At worst, this is a terrible idea and actually getting through the race will be impossible. At best, it’s a very interesting experiment because it challenges all the ways in which I’ve previously trained. After researching a number of plans designed to build fitness fast while decreasing the risk of injury, I’ve put together 11 weeks that I think will give me the best chance. I’m already over a week into it, and I’m both feeling confident in the fact that I mostly don’t hurt and my workouts have felt good, and terrified that I’m not doing enough. I’ve also had to force myself to do things that I’ve always fought myself on when training previously.
- I start slow. Sometimes…really slow. Slow lets my muscles warm up and my mindset adjust. When I start slow, I don’t panic.
- I walk. This one was REALLY hard. In order to build up my long run to a place where I can top out at marathon distance in time, I had to start at a distance I knew I couldn’t currently run straight through. I had to choices: either run it realllllllly slow for as long as I could, or run it at a slightly more comfortable pace for a certain time, and then walk/recover for a certain time. I am currently taking the latter option, and it has been difficult to make myself do it. However, I am content for the moment to just know I’m covering the distance.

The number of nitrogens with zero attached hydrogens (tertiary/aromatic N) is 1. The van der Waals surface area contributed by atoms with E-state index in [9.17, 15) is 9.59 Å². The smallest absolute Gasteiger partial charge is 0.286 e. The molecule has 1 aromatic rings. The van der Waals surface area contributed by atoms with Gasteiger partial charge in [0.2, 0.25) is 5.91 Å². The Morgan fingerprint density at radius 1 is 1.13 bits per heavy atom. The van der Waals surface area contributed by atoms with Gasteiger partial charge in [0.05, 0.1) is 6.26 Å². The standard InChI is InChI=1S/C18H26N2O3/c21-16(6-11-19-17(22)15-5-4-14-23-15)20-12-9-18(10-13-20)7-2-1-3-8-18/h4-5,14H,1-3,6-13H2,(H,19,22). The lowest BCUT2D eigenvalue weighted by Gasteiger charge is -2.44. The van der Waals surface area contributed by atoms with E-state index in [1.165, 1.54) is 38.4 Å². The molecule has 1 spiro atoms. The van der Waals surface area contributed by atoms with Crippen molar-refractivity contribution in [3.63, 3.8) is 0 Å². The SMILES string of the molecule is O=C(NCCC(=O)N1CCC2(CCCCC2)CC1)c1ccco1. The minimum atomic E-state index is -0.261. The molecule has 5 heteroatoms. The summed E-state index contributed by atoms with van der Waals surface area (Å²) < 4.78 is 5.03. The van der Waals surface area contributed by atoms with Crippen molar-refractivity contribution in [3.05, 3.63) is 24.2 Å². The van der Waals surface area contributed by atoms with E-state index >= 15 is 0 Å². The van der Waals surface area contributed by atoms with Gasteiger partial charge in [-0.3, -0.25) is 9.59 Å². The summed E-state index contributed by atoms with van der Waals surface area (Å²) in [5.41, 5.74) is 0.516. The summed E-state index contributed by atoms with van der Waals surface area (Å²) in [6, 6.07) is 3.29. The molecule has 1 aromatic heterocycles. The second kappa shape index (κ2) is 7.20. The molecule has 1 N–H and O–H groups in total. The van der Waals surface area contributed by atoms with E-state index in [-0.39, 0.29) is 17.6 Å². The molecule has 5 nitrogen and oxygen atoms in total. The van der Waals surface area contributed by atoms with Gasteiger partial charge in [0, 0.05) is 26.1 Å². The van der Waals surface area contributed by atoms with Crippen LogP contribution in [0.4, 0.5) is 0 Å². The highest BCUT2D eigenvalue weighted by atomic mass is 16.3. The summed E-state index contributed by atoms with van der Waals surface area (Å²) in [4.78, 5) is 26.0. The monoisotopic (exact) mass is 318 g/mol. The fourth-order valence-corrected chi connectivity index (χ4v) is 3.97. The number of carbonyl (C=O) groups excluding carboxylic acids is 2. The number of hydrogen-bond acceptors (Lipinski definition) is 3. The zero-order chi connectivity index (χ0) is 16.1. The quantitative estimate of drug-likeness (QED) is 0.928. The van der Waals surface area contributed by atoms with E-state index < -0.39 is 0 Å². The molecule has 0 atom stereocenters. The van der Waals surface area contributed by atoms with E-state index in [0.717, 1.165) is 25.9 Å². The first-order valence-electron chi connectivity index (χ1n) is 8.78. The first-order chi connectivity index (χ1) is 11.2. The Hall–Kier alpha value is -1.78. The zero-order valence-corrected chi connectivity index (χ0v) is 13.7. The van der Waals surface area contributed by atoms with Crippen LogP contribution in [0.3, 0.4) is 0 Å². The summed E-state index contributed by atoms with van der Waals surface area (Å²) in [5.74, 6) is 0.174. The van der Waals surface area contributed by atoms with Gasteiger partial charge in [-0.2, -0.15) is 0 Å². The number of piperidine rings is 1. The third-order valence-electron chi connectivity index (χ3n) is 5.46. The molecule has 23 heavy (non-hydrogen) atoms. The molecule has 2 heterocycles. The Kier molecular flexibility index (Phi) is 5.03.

- I do yoga, and I have a real love/hate relationship with yoga. However, I know if I don’t treat my muscles well and give them proper stretch and care, I’m sunk.
- I soak in an ice bath. My love/hate relationship with the ice bath is even stronger than the one I have with yoga. But, after rereading Martin Duggard’s To be a Runner, I am reinspired by the ice bath, and after my long runs, I’ve committed to 10 minutes in the ice bath.
The entire plan looks like this:
A few notes if you were going to try and take on this plan.
**My yoga and cross training sessions are both at least 30 minutes, generally closer to 45. They don’t have to be super intense. The focus is on quality reps and quality minutes. **My warmup on Tuesdays is generally 10 minutes – 5 minutes of a quick walk up a slight incline, and then 5 minutes of light jogging. In between each repeat, I do half the distance at the same speed I just ran the interval. For example, if I run my 800m in four minutes, then I jog a 400m in four minutes to recover.
**Currently, my long runs consist of 8 minutes of running at a comfortable pace, followed by two minutes of walking. This actually makes for a very cool heart rate pattern while training, which is actually a really good model for cardio training on the whole.
Also, it should probably be noted that, if you’re looking to run your first marathon, this is probably not the best plan for you. Depending on your base level of fitness, there are great 16-24 weeks plans that can build you up from 2-3 miles, all the way to 26.2. You can also find plenty of couch to marathon plans that can build you up from the ground to marathon form. However, if you’ve done a marathon, you maintain a level of fitness at which you could comfortably run 4-5 miles if asked, and you get a bug in your bonnet that you need to be running a marathon in 11 weeks…well then, this might just be the plan you want. Feel free to join my journey. I’ll see you at the starting line.